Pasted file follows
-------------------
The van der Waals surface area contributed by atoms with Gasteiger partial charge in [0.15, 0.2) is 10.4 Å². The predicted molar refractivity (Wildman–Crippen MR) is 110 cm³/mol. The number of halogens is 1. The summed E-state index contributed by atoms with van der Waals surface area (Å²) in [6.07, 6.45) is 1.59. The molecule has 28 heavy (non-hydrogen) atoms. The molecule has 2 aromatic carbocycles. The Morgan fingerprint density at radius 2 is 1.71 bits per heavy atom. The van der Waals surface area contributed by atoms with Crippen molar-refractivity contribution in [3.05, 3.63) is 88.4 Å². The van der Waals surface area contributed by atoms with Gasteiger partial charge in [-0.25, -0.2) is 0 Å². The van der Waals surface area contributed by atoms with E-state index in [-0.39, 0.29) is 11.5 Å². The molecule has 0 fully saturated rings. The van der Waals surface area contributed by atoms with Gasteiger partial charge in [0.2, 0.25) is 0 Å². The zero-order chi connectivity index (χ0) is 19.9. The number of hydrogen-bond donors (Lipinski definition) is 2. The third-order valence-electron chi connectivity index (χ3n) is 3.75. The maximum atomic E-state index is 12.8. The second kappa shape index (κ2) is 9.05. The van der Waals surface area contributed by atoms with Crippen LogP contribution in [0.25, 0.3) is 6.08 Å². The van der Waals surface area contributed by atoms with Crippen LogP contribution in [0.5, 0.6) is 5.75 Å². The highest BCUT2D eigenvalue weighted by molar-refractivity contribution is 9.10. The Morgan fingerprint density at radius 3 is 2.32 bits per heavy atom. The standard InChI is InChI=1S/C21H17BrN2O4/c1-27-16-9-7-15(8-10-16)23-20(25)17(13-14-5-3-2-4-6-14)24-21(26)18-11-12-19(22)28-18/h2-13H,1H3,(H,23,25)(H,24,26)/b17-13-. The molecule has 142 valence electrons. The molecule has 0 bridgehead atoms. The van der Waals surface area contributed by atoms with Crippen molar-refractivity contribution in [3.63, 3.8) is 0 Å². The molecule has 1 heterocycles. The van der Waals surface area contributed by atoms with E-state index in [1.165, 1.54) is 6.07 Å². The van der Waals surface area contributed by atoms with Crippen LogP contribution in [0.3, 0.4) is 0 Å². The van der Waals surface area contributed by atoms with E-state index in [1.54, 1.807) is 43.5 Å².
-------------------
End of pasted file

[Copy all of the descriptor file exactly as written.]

The van der Waals surface area contributed by atoms with Gasteiger partial charge in [0.15, 0.2) is 10.4 Å². The predicted molar refractivity (Wildman–Crippen MR) is 110 cm³/mol. The number of halogens is 1. The summed E-state index contributed by atoms with van der Waals surface area (Å²) in [6.07, 6.45) is 1.59. The molecule has 28 heavy (non-hydrogen) atoms. The molecule has 2 aromatic carbocycles. The Morgan fingerprint density at radius 2 is 1.71 bits per heavy atom. The van der Waals surface area contributed by atoms with Crippen molar-refractivity contribution in [3.05, 3.63) is 88.4 Å². The van der Waals surface area contributed by atoms with Gasteiger partial charge in [-0.25, -0.2) is 0 Å². The van der Waals surface area contributed by atoms with E-state index in [-0.39, 0.29) is 11.5 Å². The molecule has 0 fully saturated rings. The van der Waals surface area contributed by atoms with Gasteiger partial charge in [0.2, 0.25) is 0 Å². The zero-order chi connectivity index (χ0) is 19.9. The number of hydrogen-bond donors (Lipinski definition) is 2. The third-order valence-electron chi connectivity index (χ3n) is 3.75. The maximum atomic E-state index is 12.8. The second kappa shape index (κ2) is 9.05. The van der Waals surface area contributed by atoms with Crippen LogP contribution in [0.25, 0.3) is 6.08 Å². The van der Waals surface area contributed by atoms with Crippen LogP contribution in [0.5, 0.6) is 5.75 Å². The highest BCUT2D eigenvalue weighted by molar-refractivity contribution is 9.10. The Morgan fingerprint density at radius 3 is 2.32 bits per heavy atom. The standard InChI is InChI=1S/C21H17BrN2O4/c1-27-16-9-7-15(8-10-16)23-20(25)17(13-14-5-3-2-4-6-14)24-21(26)18-11-12-19(22)28-18/h2-13H,1H3,(H,23,25)(H,24,26)/b17-13-. The molecule has 142 valence electrons. The molecule has 0 bridgehead atoms. The van der Waals surface area contributed by atoms with Crippen molar-refractivity contribution in [3.63, 3.8) is 0 Å². The molecule has 1 heterocycles. The van der Waals surface area contributed by atoms with E-state index in [1.165, 1.54) is 6.07 Å². The van der Waals surface area contributed by atoms with Crippen LogP contribution in [0.3, 0.4) is 0 Å². The van der Waals surface area contributed by atoms with E-state index in [1.54, 1.807) is 43.5 Å².